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Welcome to Fernweh, a blog concerning the (mis)adventures of one Fulbrighter during a year spent in Europe teaching English.
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Thursday, May 13, 2010

Book: Ethan Frome

Author: Edith Wharton
First published: 1911, United States
Original Language: English
Topics: Adultery, marriage, New England life, disability

In A Nutshell: The narrator of the first and last chapters (who is never named) finds himself intrigued by gruff and lonely Ethan Frome, who lives with his wife and wife's cousin in their remote house in the backwoods of Massachusetts. Ethan suffers from a past injury and rarely talks to anyone; the two women never leave the house. He is helping the narrator, a doctor, get to his patients through heavy snow, and when they're out too late one night, he invites the narrator to his home. The story then turns to Ethan's past, describing his infatuation with Mattie, his wife's cousin, and his stifled and cold marriage to his wife, Zeena. Ethan married Zeena out of necessity and convenience, but there seems to be no real love between them; the hypochondriac Zeena is constantly convinced of her impending doom, complaining of her suffering, and spending money on expense and useless remedies. When Zeena leaves to see a doctor for a couple days, Ethan obsesses about spending more time with Mattie, but neither makes the first move. The story, told from Ethan's point of view, describes with equal parts tenderness and frigidity Ethan's lust and longing for Mattie.
     Finally, Zeena decides that she will need a better help around the house than Mattie, who is fairly helpless at housework but has been taken in by the Fromes because she has nowhere else to go. Zeena hires another girl to help around the house and demands that they send Mattie away. Ethan is distraught, considers leaving his wife, then resigns himself to his misery. On the morning when Mattie is to leave, Ethan drives her out to the sledding hill, where he had, at the beginning of the book, offered to take her sledding before. Since this is their last chance, they go down the hill together and confess their feelings for each other. In the heat of the moment, they decide to go down the hill again together, but this time to not turn the sled aside to miss the oak that stands partway down; instead of being separated, they will die together.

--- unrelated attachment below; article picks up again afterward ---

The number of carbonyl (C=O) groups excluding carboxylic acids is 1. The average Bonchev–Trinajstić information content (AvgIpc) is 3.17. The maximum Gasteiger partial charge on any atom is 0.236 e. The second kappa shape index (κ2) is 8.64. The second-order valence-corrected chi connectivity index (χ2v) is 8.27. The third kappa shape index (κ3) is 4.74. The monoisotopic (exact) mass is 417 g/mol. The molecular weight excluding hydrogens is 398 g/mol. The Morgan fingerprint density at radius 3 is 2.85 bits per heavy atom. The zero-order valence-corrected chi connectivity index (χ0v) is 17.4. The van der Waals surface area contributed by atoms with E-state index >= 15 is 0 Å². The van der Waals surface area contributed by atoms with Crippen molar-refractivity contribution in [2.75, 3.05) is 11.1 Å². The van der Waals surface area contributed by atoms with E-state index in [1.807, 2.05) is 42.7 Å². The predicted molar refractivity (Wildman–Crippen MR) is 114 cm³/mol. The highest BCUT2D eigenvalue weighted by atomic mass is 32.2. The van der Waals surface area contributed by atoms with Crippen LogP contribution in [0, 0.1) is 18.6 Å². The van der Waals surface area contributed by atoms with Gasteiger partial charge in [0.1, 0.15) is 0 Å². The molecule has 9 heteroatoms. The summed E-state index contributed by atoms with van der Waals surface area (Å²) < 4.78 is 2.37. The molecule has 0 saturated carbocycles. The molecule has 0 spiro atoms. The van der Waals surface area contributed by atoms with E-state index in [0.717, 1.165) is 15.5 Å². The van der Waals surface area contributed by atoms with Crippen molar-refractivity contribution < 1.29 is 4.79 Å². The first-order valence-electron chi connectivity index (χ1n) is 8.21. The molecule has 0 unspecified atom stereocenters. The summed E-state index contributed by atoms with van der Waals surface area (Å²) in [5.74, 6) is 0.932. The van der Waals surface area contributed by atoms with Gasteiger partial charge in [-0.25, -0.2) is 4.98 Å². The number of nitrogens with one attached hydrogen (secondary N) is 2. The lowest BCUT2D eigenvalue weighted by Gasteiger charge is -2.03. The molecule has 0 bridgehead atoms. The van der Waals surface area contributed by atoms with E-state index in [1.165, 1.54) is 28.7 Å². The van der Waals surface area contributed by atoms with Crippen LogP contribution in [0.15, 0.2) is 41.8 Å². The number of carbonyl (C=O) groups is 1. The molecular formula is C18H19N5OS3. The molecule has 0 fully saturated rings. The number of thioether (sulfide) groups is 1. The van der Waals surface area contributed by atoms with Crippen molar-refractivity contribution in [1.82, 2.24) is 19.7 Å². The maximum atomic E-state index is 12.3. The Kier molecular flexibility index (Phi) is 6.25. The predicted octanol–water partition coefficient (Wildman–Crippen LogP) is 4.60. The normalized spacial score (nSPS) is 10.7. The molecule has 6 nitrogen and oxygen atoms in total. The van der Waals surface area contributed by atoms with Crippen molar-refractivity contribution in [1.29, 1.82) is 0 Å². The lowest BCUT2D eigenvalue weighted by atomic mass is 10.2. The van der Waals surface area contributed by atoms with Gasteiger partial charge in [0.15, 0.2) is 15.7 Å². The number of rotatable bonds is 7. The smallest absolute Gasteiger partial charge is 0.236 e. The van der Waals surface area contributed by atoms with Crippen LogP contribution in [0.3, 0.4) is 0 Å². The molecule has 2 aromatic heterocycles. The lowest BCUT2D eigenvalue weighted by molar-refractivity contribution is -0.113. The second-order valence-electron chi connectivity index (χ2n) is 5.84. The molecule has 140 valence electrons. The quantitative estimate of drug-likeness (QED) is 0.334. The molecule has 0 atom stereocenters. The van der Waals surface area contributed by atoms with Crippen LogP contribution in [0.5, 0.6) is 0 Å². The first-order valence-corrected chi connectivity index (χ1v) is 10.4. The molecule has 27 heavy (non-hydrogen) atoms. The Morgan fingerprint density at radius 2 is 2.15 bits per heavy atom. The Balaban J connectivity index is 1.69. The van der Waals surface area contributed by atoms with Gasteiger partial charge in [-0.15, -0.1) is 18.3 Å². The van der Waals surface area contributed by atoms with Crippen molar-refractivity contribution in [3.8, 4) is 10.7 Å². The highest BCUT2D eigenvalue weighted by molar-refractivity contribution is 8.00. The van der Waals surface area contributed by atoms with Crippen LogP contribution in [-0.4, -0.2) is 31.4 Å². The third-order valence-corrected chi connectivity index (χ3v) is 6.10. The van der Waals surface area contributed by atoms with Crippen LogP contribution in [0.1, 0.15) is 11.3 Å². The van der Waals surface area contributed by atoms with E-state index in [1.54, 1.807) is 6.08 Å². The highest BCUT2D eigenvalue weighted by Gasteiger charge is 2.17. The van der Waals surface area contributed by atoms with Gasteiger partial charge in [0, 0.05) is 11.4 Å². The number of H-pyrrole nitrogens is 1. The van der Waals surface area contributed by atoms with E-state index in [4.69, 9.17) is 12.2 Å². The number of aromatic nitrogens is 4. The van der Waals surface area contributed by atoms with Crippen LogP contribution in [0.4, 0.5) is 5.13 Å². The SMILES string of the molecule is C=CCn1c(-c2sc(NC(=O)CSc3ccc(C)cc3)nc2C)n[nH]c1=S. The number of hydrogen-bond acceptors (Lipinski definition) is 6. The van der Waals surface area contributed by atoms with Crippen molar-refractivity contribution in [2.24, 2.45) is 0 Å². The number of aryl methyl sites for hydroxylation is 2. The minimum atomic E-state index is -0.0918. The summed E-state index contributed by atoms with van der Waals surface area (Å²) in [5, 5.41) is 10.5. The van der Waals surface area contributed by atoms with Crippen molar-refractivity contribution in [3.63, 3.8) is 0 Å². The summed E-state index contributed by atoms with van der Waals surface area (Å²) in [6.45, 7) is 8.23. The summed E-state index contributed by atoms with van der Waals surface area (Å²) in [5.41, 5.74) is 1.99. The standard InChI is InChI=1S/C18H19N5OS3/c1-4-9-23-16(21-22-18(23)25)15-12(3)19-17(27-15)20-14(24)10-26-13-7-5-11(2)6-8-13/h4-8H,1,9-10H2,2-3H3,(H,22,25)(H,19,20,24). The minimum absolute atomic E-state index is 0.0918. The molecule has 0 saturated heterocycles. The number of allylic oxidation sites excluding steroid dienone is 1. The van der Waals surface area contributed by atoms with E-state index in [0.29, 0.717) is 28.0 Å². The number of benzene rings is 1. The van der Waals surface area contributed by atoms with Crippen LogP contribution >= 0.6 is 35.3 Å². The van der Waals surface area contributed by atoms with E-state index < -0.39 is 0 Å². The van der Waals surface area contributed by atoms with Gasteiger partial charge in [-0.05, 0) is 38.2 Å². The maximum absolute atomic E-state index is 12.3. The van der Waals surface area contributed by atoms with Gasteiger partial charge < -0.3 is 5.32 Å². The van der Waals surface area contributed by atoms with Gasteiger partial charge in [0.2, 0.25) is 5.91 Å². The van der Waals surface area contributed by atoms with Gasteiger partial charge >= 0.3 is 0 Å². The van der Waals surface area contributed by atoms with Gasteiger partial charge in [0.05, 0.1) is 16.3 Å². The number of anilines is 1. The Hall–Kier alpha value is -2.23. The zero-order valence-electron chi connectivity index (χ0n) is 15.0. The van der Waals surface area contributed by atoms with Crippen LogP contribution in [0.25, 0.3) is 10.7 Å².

The book ends with the narrator meeting both Zeena and Mattie upon entering Ethan's house. Both Ethan and Mattie survived the accident, Ethan with physical disabilities and Mattie apparently with brain damage, making her unable to leave the Fromes' house--sentencing Ethan to live out his days with them both, unable to love either one and unloved by both.

Thinking Makes It So: I found this book rather horrifying. It's short and poignant and chilling. As you read Wharton's words, you have to squint to see through the heavy shadows in a wooden house after dark with only a few dim lamps for light; you can hear the wind howling through the cracks and feel the chill of the cold floorboards and unwarmed beds. There's a sense of chill seeping through every word; I don't remember ever having such a visceral reaction to a book before. Whereas Zeena sits in the darkness and the cold, refusing to show any emotion or affection, though Ethan's eyes Mattie is the sole source of life and warmth, and the light only shines through when he's with her. Strangely, like Ethan, I began to look forward to Mattie's appearances, if only because the world was so cold without her.
     I can't really say that I liked this book. The frosty feeling stayed with me after I finished it, even sitting in a warm house in the sun. The ending, especially, is simply horrifying. Although I by no means could endorse the idea of Ethan abandoning Zeena to run off with Mattie, I couldn't help but wish for happiness for him, and you can just sense his longing for the love and passion that Mattie embodies for him. It seems that nothing could be worse than a life chained forever to his demanding, apathetic, selfish wife--until, in a desperate attempt to escape into death, he finds the only possible solution that could make his situation worse. Now he's still stuck with his wife, who must know how he felt about Mattie and hate them both for it, hate that she has to put up with both of them, who must nag and sting ever more. But he's also stuck with Mattie, who falls into Zeena's darkness and becomes another version of her. Not only must he be with her every day but never be able to be with her, but she's lost her light, and if anything, makes the Fromes' cold house even more frigid. In trying to escape his personal hell, Ethan managed to drag himself further down.
    So it was with a cold pit in my stomach that I put Ethan Frome down and tried to shake off the clinging shadows and winter breezes. I wouldn't want to read it again. Although it's fascinating and beautifully written, the darkness is too palpable.

That You Must Teach Me: Since it's so short and packs so much into those few pages, has few characters and a simple plotline, it would be relatively easy for intermediate students to read. Possible topics include:
  • Use of symbolism and metaphor (light and dark, warmth and cold)
  • Adultery and the meaning of love
  • Life in New England at the turn of the century (marriage, courtship)
  • Significance of disabilities
WebEnglishTeacher's page on Edith Wharton: vocab lists, summaries, themes
EDSITEment: lesson plan and discussion questions
LitPlans: many, many links!

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